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Boris Groys. Photo: Blaž Samec

Thank You for Your Time, Boris Groys. Unhappened Conversation 1

Alida Ivanov, writer from Stockholm

When I got the assignment to do an interview with Boris Groys, I was very enthusiastic; when I got a “yes” from him – I was beyond myself with happiness. He is probably one of the most interesting art and media theorists/philosophers of our time, and he has been a huge influence on the way I think about art, art production and theory. And I’m probably not the only one.

Boris Groys was born in Berlin in 1947, but he ended up studying philosophy and mathematics at Leningrad State University in the Soviet Union in the 1970’s. The cultural scene in Russia sparked an interest in him. He held the position of Research Fellow in the Department of Structural and Applied Linguistics at Moscow State University from 1976-1981. After that, Groys immigrated to West Germany, where he earned his Ph.D. in Philosophy at Münster University. Today he is a Professor of Russian and Slavic Studies at New York University, and a Senior Research Fellow at the Karlsruhe University of Arts and Design. Besides being a philosopher and theorist, Boris Groys is also an essayist, an art critic, and an internationally acclaimed expert on late Soviet postmodern art and literature, as well as on the Russian avant-garde. Groys’ writing engages the wildly disparate traditions of French post-structuralism and modern Russian philosophy.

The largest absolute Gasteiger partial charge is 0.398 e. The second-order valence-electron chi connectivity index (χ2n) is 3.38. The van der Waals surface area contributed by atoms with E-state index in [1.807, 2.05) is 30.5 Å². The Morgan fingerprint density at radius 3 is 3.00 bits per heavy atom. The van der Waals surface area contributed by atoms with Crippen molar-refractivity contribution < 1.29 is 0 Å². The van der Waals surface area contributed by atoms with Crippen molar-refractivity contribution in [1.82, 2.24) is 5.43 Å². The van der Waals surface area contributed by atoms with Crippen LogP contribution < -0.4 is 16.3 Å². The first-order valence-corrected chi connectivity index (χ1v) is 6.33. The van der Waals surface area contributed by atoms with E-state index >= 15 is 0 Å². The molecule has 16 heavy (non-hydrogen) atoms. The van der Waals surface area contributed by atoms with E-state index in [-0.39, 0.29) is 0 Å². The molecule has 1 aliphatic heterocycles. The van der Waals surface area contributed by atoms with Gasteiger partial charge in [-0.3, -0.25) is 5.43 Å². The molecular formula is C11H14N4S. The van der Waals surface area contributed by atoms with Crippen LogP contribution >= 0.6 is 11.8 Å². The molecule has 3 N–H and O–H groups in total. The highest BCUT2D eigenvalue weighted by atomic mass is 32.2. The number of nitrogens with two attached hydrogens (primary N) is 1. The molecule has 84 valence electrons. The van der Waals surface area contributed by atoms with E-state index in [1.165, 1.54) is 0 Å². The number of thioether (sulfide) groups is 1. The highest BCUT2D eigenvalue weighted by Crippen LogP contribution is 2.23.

The Curating Art Master's Program at Stockholm University, in collaboration with the Tensta Konsthall, invited him at the beginning of June to give a couple of lectures and to host a workshop for the series What Does Art Theory Do?. For my colleagues and me at the Curating Art Program, Boris Groys’ collection of essays, Art Power, has almost become a bible for us. There are so many layers in it that it has contributed to making up how we now think about art and art production. In many ways, he gave us the confidence to take on our roles as curators through the concept of multiple authorship, in which he states that today, exhibition-making has the same shape as, for example, a theater or film production – about which you can’t really speak of having just a single authorship. This is due to the fact that an exhibition has evolved into something more like the form of an installation. Everyone has their part: the artist, the curator, the architect and so on – which describes the collaborative nature of art production and validates all of the people involved. Another concept that has influenced me a lot is Groys’ thoughts on the documentation of art: that art that isn’t exhibited is, essentially, documentation. It becomes an archive because it’s not a part of the present. For me, this explains the importance of exhibitions and how art can be renewed; it becomes a state of mind instead of a theory.